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Theme: Mental Health & Dementia
Language skills are central to our everyday living, but can be significantly impacted by dementia. In particular, patients with Semantic Dementia (SD) experience marked difficulties with naming and word comprehension. For these people, impairments in language skills are contrasted by relative strengths in episodic memory, visuospatial skills, basic attention and mental tracking. While this suggests that these people would make good candidates for cognitive intervention, unfortunately, to date, very little has been offered to assist these people.
Encouragingly, recent evidence has emerged from series of single case experimental design studies to show that word retraining programs run on patients’ home computers can deliver meaningful and lasting benefits. By engaging in a simple word practice, SD patients with various levels of semantic impairment demonstrated significant improvements in their word retrieval. Importantly, these improvements occurred within a few weeks, and additional benefits to word comprehension were also observed. Moreover, the improvements were retained, even by those people with severe semantic impairments if regular but less intense practice was continued.
Despite the success of these studies, no user-friendly, freely available version of this program is currently accessible to patients with SD. Optimally, this program should be simple, portable and flexible in design, to allow families to modify training as needed (reducing the time required by clinicians to construct and monitor such therapies). App-based programs have become increasingly popular within the general public and certain patient populations. Such programs provide an opportunity for a flexible, simple, accessible service delivery option, but require research to confirm their efficacy and feasibility within the SD population.
This study aims to:
The original program developed for the internet, as described in Savage et al (see Related publications), will be re-coded into an app based program, initially for android capability. The training program will be based on the simple “Look, Listen, Repeat” procedure (i.e. look at the picture, listen to the word, repeat the word aloud). At the conclusion of each training session, participants will complete a quiz of their learning. The program will also include a naming assessment component, where participants are tested on their ability to name each item, one at a time. App developers will construct the code, creating an interface which mirrors what has previously been used in the research studies. The program will draw upon the device’s capabilities for camera and voice recorder to allow custom built lists of words to practice.
Once the initial coding is complete, this early version of the program will be made available to a small number of participants to test the features and evaluate the usability of the program. Up to four participants with a clinical diagnosis of SD will be invited to use the program. Participants will be recruited through the neurology clinic run by Prof Zeman, but the project will be run within participants’ homes.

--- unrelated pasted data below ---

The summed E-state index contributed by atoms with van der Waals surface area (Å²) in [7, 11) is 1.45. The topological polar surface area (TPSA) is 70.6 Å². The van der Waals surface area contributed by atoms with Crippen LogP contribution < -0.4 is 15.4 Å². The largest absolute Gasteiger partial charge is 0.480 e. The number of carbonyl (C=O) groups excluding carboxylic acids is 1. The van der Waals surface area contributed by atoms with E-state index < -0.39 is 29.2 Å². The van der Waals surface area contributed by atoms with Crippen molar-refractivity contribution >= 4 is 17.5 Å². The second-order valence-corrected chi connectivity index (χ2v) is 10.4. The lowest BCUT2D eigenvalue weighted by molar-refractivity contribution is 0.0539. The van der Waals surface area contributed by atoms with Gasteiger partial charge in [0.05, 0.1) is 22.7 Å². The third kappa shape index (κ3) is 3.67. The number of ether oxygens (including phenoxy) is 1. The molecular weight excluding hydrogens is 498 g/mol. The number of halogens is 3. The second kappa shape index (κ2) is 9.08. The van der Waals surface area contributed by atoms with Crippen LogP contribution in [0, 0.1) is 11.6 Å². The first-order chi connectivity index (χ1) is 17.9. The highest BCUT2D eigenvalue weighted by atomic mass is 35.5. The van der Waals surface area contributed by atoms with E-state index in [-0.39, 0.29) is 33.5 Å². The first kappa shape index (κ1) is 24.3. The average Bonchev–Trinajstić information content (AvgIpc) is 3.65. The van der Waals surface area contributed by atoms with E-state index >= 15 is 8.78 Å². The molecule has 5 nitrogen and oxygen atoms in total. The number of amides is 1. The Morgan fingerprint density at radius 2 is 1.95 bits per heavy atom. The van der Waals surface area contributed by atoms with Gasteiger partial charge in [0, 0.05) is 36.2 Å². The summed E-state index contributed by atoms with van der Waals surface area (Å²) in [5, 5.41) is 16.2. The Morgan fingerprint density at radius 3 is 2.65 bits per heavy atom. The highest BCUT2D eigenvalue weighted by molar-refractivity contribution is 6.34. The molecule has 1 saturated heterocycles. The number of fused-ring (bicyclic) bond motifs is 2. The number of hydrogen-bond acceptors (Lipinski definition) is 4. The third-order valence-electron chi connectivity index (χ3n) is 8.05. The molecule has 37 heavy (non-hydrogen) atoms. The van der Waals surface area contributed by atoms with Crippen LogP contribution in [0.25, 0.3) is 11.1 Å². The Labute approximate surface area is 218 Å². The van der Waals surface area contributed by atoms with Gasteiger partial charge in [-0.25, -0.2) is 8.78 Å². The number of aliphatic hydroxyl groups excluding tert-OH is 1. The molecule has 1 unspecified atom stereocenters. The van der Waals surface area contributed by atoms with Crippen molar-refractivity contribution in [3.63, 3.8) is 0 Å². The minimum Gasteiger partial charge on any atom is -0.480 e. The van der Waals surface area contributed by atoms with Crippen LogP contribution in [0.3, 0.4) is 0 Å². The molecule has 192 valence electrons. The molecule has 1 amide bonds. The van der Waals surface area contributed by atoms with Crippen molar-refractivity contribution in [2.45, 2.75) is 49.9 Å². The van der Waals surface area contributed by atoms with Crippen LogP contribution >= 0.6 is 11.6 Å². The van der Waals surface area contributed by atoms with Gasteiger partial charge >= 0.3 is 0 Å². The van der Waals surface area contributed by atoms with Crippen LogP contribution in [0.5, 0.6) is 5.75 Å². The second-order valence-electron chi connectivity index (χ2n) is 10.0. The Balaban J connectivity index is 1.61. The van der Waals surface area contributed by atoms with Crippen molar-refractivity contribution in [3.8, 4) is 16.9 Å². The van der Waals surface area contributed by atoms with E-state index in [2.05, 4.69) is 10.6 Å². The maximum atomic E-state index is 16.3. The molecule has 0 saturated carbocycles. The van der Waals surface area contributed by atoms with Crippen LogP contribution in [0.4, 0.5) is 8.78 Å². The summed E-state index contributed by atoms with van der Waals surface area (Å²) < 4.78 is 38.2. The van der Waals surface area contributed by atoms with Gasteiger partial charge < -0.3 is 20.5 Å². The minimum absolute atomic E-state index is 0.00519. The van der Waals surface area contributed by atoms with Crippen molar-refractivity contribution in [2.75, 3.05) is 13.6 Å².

Participants will be loaned an android device for the duration of the testing, and participants and family members will be trained on how to use the program. Three individually tailored lists of target words will be set up for each participant. Firstly, the app will be used to assess naming ability for each target word prior to training to establish baseline performance. Following the baseline period, participants will use the app to train their first word list for three weeks. Training will then be applied to a second list for three weeks. During this 6-week period the third list will remain untreated as a control. During the training period, participants will complete regular naming assessments using the app. Follow-up assessment will also be undertaken at 4 weeks after initial training is complete to assess naming performance and to interview participants regarding their experience using the app.
At the conclusion of the study, participants and their families will be invited to complete a short questionnaire to measure overall satisfaction with the app regarding the usability and functionality of the program. Participants will be given the opportunity to provide suggestions for improvements and rate how useful they found the program. Following this feedback, any necessary modifications and adjustments will be made prior to finalising the app.
The main output of the study is the word retraining app itself. Preliminary usability data will also be gained to inform any future modifications required to the app prior to running a main trial.
If patient feedback and usability results are positive, the next step will be to submit a grant application to the Research for Patient Benefit scheme to fund a full trial.
Savage, S. A., Piguet, O., & Hodges, J. R. (2014a). Cognitive Intervention in Semantic Dementia: Maintaining Words Over Time. Alzheimer Disease and Associated Disorders, 29(1):55-62.
Savage, S. A., Piguet, O., & Hodges, J. R. (2014b). Giving Words New Life: Generalization of Word Retraining Outcomes in Semantic Dementia. Journal of Alzheimer’s Disease: JAD, 40(2), 309–31